The student media organization of California State University Northridge

Daily Sundial

The student media organization of California State University Northridge

Daily Sundial

The student media organization of California State University Northridge

Daily Sundial

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Churchill reveals pay discrepancies

Thanks to Sam Richard for his excellent cover story, “Churchill was offered campus position, sources say,” on March 10, which reported the possibility of Ward Churchill being offered a position at CSUN in 1991. When I read that, the salary figure and job title jumped out at me. Professor Churchill claimed that he was offered, in 1991, a position as full professor and chair of American Indian Studies, with a salary in the mid-$90,000 range. I got in touch with Sam to make sure that this information was correct, and he confirmed that it was.

This interests me, as the salary offered was much larger than other faculty salaries at the time. The CSUN web page gives information for faculty salaries going back only to 1995. That year, the highest published salary for a full professor was $71,376, and if the person was paid on a 12-month scale, the salary increased to $82,344. In 1991, the salaries must have been somewhat lower than those figures.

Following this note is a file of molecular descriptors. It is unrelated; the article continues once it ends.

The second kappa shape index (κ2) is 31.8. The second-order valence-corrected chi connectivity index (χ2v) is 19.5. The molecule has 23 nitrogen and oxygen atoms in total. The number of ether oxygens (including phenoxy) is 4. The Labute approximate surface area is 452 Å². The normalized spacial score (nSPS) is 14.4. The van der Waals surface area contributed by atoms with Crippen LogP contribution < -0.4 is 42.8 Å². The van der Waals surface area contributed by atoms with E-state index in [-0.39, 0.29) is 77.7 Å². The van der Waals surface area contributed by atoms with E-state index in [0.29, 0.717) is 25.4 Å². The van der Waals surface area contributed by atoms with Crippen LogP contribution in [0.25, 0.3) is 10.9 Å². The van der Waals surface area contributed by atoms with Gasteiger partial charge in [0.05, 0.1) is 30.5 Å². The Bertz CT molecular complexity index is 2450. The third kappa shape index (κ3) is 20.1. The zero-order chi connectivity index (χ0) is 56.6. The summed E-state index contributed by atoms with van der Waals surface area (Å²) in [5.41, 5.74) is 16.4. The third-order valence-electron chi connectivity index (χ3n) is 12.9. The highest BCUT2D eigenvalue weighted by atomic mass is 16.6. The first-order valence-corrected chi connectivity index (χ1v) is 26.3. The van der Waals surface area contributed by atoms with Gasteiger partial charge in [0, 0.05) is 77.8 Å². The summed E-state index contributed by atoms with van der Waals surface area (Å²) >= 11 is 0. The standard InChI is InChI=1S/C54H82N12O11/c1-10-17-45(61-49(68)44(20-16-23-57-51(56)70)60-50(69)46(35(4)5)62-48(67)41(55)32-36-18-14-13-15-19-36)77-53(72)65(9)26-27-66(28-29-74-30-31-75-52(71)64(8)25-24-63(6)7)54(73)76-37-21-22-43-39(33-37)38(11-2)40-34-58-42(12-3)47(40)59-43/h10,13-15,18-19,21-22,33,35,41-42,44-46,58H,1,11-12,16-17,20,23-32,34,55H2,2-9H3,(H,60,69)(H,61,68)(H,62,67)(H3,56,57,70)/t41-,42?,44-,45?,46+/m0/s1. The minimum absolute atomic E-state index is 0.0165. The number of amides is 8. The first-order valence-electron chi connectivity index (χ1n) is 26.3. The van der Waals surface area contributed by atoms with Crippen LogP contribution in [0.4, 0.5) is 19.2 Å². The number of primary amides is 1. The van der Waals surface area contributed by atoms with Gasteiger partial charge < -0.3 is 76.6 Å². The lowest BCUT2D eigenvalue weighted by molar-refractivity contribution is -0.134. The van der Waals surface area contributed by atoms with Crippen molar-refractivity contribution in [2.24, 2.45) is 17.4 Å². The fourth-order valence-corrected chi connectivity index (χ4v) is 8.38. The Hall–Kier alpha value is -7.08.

So I find it curious that Professor Churchill would have been offered a salary in 1991 that was as high as he claims. By comparison, I should add that I was hired as an assistant professor in 1997 at a salary of $38,000, and now, as an associate professor eight years later, I make $54,000.

Also, I am intrigued that the position was for a full professor, at the level of chair. Since I have been here, there have been three wonderful women who have been coordinators of American Indian Studies: Donna Akers, Loretta Winters, and Karren Baird-Olson. All three of them were only supported part-time to run American Indian Studies. I wonder why CSUN supported American Indian Studies so well in 1991 by being willing to bring in someone at full professor and chair status (which is what the program deserves), and paying them well over the highest published salary, and why they do not support it nearly as well now, almost 15 years later.

Amir Hussain,

Religious studies professor

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